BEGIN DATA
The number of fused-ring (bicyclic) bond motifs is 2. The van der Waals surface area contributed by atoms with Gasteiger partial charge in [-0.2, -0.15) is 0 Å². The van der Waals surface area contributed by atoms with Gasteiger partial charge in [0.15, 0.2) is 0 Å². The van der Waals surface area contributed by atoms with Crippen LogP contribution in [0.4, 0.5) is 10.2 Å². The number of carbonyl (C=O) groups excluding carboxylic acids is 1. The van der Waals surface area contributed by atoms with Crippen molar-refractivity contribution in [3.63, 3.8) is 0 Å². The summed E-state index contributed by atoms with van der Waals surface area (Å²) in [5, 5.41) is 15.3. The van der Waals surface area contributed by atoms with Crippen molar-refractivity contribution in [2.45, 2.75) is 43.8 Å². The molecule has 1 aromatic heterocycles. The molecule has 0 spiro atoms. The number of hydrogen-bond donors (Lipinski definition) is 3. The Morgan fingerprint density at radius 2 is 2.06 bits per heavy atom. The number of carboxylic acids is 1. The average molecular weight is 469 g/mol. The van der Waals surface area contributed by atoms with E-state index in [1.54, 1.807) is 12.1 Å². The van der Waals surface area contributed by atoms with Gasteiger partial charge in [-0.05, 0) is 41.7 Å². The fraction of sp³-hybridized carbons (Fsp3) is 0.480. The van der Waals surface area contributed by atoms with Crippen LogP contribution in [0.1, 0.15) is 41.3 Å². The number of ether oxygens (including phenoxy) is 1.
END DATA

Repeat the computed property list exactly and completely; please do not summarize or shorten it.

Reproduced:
The number of fused-ring (bicyclic) bond motifs is 2. The van der Waals surface area contributed by atoms with Gasteiger partial charge in [-0.2, -0.15) is 0 Å². The van der Waals surface area contributed by atoms with Gasteiger partial charge in [0.15, 0.2) is 0 Å². The van der Waals surface area contributed by atoms with Crippen LogP contribution in [0.4, 0.5) is 10.2 Å². The number of carbonyl (C=O) groups excluding carboxylic acids is 1. The van der Waals surface area contributed by atoms with Crippen molar-refractivity contribution in [3.63, 3.8) is 0 Å². The summed E-state index contributed by atoms with van der Waals surface area (Å²) in [5, 5.41) is 15.3. The van der Waals surface area contributed by atoms with Crippen molar-refractivity contribution in [2.45, 2.75) is 43.8 Å². The molecule has 1 aromatic heterocycles. The molecule has 0 spiro atoms. The number of hydrogen-bond donors (Lipinski definition) is 3. The Morgan fingerprint density at radius 2 is 2.06 bits per heavy atom. The number of carboxylic acids is 1. The average molecular weight is 469 g/mol. The van der Waals surface area contributed by atoms with E-state index in [1.54, 1.807) is 12.1 Å². The van der Waals surface area contributed by atoms with Gasteiger partial charge in [-0.05, 0) is 41.7 Å². The fraction of sp³-hybridized carbons (Fsp3) is 0.480. The van der Waals surface area contributed by atoms with Crippen LogP contribution in [0.1, 0.15) is 41.3 Å². The number of ether oxygens (including phenoxy) is 1.